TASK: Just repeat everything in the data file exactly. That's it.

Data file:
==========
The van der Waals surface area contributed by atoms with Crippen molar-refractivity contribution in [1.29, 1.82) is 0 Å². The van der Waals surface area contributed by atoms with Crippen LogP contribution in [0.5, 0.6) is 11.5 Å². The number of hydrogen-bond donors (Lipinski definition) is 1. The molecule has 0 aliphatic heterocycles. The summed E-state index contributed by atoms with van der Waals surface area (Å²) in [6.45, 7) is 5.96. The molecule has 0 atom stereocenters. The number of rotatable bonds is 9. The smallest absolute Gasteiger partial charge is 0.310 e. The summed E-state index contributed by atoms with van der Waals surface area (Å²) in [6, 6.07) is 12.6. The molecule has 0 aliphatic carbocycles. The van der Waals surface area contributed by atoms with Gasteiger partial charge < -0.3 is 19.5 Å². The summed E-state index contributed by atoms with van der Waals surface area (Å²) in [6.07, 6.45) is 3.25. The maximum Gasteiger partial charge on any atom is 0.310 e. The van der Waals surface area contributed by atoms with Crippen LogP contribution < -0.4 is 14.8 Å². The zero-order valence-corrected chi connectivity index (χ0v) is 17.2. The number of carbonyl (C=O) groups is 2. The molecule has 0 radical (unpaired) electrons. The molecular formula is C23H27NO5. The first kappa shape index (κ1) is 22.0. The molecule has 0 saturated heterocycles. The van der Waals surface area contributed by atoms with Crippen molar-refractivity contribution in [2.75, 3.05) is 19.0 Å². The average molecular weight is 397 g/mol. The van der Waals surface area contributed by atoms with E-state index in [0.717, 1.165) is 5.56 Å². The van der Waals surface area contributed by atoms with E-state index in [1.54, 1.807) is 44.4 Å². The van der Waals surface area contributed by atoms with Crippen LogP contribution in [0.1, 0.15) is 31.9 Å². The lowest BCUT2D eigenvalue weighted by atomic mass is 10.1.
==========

The van der Waals surface area contributed by atoms with Crippen molar-refractivity contribution in [1.29, 1.82) is 0 Å². The van der Waals surface area contributed by atoms with Crippen LogP contribution in [0.5, 0.6) is 11.5 Å². The number of hydrogen-bond donors (Lipinski definition) is 1. The molecule has 0 aliphatic heterocycles. The summed E-state index contributed by atoms with van der Waals surface area (Å²) in [6.45, 7) is 5.96. The molecule has 0 atom stereocenters. The number of rotatable bonds is 9. The smallest absolute Gasteiger partial charge is 0.310 e. The summed E-state index contributed by atoms with van der Waals surface area (Å²) in [6, 6.07) is 12.6. The molecule has 0 aliphatic carbocycles. The van der Waals surface area contributed by atoms with Gasteiger partial charge < -0.3 is 19.5 Å². The summed E-state index contributed by atoms with van der Waals surface area (Å²) in [6.07, 6.45) is 3.25. The maximum Gasteiger partial charge on any atom is 0.310 e. The van der Waals surface area contributed by atoms with Crippen LogP contribution < -0.4 is 14.8 Å². The zero-order valence-corrected chi connectivity index (χ0v) is 17.2. The number of carbonyl (C=O) groups is 2. The molecule has 0 radical (unpaired) electrons. The molecular formula is C23H27NO5. The first kappa shape index (κ1) is 22.0. The molecule has 0 saturated heterocycles. The van der Waals surface area contributed by atoms with Crippen molar-refractivity contribution in [2.75, 3.05) is 19.0 Å². The average molecular weight is 397 g/mol. The van der Waals surface area contributed by atoms with E-state index in [0.717, 1.165) is 5.56 Å². The van der Waals surface area contributed by atoms with E-state index in [1.54, 1.807) is 44.4 Å². The van der Waals surface area contributed by atoms with Crippen LogP contribution in [0.1, 0.15) is 31.9 Å². The lowest BCUT2D eigenvalue weighted by atomic mass is 10.1.